I am a lifelong pacifist, and while I unhappily admit that humanity’s general history of, and propensity for, violence may demand in-kind responses, I regard this as personally unacceptable.  Gandhi said it well when he stated that there were causes for which he was willing to die, but none for which he was willing to kill.


What other attempts did you make to stop the West Roxbury pipeline, keep fossil fuels in the ground, stop climate change, etc?

I had attended marches and rallies against the West Roxbury pipeline.  But in the broader context, I have been engaged in various forms of “polite” activism since my daughter’s birth in 2005 pushed me to realize my responsibilities to her future on Earth.  At that point I resolved that I would try to do something each and every day to bring my energies to bear on the issue of climate change.

From January 1, 2010 to December 31, 2013 — four years — I wrote a Letter to the Editor on the subject of climate change.  Every day. My letters were published all over the world (the NY Times, Washington Post, Boston Globe, USA Today, LA Times, Time Magazine, and countless other publications in the US; papers and magazines in India, Pakistan, Ireland, England, Taiwan, the Solomon Islands, Greenland, and elsewhere around the world).  A total of 1,461 letters.

In October 2009 I began producing benefit concerts for the climate-change awareness advocacy organization 350.org and its Massachusetts affiliate.  As of today, I’ve produced sixteen such concerts — two a year — raising thousands of dollars for climate change awareness work over the past nine years while presenting the music of dozens of different and widely varied musical traditions from all over the world.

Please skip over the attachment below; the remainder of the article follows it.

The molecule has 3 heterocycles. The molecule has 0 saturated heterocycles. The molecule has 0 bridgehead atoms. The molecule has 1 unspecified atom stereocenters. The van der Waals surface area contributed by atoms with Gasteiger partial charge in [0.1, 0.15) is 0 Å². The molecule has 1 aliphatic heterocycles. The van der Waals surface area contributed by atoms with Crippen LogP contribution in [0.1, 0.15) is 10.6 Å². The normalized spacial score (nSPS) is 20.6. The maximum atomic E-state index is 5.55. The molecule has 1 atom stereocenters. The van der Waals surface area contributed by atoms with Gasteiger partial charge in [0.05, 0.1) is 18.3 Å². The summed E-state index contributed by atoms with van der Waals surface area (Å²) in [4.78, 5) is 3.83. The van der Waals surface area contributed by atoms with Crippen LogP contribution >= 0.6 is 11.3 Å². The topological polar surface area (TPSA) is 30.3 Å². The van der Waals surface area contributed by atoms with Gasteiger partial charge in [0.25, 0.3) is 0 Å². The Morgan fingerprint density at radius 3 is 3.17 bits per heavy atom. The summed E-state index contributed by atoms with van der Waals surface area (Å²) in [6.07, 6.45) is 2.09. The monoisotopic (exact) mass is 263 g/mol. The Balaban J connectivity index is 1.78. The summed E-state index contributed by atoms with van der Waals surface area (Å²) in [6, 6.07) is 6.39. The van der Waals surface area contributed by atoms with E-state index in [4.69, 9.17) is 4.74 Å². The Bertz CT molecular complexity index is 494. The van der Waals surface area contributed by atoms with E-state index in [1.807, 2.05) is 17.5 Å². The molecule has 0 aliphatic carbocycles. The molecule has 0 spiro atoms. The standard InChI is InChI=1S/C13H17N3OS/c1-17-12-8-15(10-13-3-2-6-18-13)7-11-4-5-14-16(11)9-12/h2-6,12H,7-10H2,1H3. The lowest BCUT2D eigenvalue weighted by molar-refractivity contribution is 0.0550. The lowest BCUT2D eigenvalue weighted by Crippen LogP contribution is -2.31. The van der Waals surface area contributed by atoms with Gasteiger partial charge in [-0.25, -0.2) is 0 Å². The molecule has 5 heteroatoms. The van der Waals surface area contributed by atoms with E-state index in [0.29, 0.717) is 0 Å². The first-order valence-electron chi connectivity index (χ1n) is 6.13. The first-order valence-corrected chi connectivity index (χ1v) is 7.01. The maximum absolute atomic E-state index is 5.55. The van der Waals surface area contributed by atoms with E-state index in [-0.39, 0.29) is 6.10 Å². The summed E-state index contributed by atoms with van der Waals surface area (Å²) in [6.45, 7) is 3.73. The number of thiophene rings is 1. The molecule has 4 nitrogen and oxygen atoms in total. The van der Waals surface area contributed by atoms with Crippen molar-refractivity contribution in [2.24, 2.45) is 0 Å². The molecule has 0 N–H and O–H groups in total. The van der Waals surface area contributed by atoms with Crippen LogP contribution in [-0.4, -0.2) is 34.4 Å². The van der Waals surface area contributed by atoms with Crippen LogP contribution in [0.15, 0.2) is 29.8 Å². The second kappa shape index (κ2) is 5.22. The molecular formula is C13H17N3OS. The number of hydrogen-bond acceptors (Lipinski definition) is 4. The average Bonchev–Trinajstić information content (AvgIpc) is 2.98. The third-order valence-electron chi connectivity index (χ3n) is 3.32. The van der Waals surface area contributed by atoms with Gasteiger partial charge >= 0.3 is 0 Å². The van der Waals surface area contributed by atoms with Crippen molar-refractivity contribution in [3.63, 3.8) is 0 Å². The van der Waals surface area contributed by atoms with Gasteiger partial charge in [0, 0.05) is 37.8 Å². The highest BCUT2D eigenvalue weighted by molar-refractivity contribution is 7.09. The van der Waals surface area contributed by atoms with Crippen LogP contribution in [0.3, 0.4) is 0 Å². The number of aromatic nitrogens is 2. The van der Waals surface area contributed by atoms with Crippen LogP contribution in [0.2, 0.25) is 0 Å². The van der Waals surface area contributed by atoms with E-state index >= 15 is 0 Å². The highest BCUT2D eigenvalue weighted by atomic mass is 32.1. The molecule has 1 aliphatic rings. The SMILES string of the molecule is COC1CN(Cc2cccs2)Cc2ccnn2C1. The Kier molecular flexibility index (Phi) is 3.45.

I developed an online “video collage” project called “The Climate Message” in which hundreds of musicians, poets and dancers from across the globe recorded and posted their own short messages of artistic beauty and climate awareness (www.theclimatemessage.com).

The day after Labor Day, 2015, I began daily vigils at a heavily-trafficked intersection near my home in Medford, Massachusetts.  Every morning I stand for an hour during the morning traffic rush, with a sign reading “CLIMATE CHANGE IS REAL.” I’ve kept this Act of Conscience going for (thus far) 123 weeks — through snow, rain, extreme heat, extreme cold, and increasingly bizarre weather, while bringing a message of climate awareness to thousands of drivers every day (perhaps more than a million “views" since I began).


Why didn’t you trust that legal systems would avert the harm of the pipeline? What articles, books, reports, personal experience, etc convinced you that our governmental processes are not effective at protecting our communities from threats like this pipeline?

The extreme influence of concentrated wealth has had a very problematic impact on the legal mechanisms of our society, skewing them increasingly in favor of the interests of the already wealthy and powerful.  It requires no highly advanced social awareness to recognize that individuals and institutions in positions of power are disproportionately advantaged by our legal systems, and that the fossil fuel interests are among the most powerful of all.